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Seeking topical editors to expand our editorial board—and your career!: editorial

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Editor-in-Chief Ron Driggers describes the responsibilities of an Applied Optics topical editor, the traits of a good editorial candidate, and the career benefits of serving on the editorial board.

© 2016 Optical Society of America

I ran across a website called “Undercover Recruiter” the other day and it has some hilarious jokes about different careers, such as “Inspecting mirrors is a job I could really see myself doing” and “I tried working in a muffler factory, but that was exhausting” (http://theundercoverrecruiter.com/career-jokes). Well, we have a job for you if you have the right qualifications.

We are currently seeking topical editors for Applied Optics in a number of important areas. Topical editor appointments are for three years, with a potential renewal for a second term. I served two terms as a topical editor for Applied Optics, and I can tell you that it definitely enhanced my career and opened doors for other opportunities. A typical progression in the editorial chain for The Optical Society’s journals begins with being recommended for a topical or associate editor position during the mid-level of one’s career. After performing well as a topical or associate editor, then the editor could be promoted to a division or deputy editor. Finally, a successful division or deputy editor could be considered for the editor-in-chief position of the same journal or another journal.

Good performance means that a topical editor takes action on assignments in a timely manner (usually within a day or two). Also, oversight of the review process means that the editor ensures that the assigned reviewers provide a timely review. The topical editor then considers the reviews and decides whether a paper should be accepted and whether major or minor revisions are necessary. The decision weighs both significance and originality and sometimes must be made based on conflicting reviews. Some scientifically correct papers lack the significance needed for acceptance. As editor-in-chief, I provide input on whether we are holding the acceptance bar high enough to protect the journal’s standards. In addition to using good judgment when deciding which papers to accept for publication and ensuring that papers are reviewed in a timely manner, a successful topical editor for Applied Optics interacts professionally with authors and editorial colleagues, contributes ideas and feedback for improving the journal, and upholds our ethical guidelines.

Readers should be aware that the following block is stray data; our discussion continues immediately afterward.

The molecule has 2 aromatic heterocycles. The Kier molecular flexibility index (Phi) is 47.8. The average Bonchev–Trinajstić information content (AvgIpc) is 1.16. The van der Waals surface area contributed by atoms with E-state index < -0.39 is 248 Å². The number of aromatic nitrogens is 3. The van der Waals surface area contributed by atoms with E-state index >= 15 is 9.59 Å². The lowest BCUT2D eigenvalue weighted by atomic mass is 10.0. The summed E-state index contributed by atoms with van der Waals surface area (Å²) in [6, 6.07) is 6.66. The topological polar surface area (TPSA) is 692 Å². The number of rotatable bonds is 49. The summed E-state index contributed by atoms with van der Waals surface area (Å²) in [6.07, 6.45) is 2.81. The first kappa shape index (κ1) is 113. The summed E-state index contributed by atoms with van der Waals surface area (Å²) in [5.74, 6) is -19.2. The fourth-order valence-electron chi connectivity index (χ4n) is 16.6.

There are a few things I look for in a topical editor candidate. First, does the candidate have any experience as a reviewer, particularly for Applied Optics, and has the candidate received good scores for those reviews? Second, does the candidate have a good publication record and has he or she published in Applied Optics or other OSA journals? Finally, has the candidate made other professional contributions within the optics and photonics community, such as serving on committees or helping to plan meetings? There are many early- to mid-career professionals who accept volunteer roles but then do not fulfill the necessary obligations. Our topical editors are volunteers who actively handle manuscripts, unlike some editorial boards that are primarily honorary or advisory in nature. Despite being non-paid, it is a career-enhancing position for academic, government, and (to some extent) industry career tracks.

The Applied Optics Editorial Board needs a balance of the relevant areas of expertise in order for the journal to expertly assess all papers that are within its scope. The journal would benefit from additional coverage in the following areas:

  • Solid state lasers
  • Semiconductor lasers
  • Fiber lasers
  • High energy lasers
  • Photonics
  • Interferometry
  • Spectral sensing

If you know a junior to mid-career professional in one of these areas who needs a career-enhancing activity and would like to give back to the scientific community, we would love to hear from you with a recommendation. If you work in one of these areas and would like to be considered as a topical editor for Applied Optics, then please send your curriculum vitae with a publication record to my attention at aomss@osa.org. If there is a match with the journal’s needs, then I will be happy to discuss the position with you and provide the recommendation.

I welcome nominations of qualified candidates. We have a job for you that could provide an enhancement to your career while also providing a vital service to the scientific community.

Ron Driggers
Editor-in-Chief, Applied Optics

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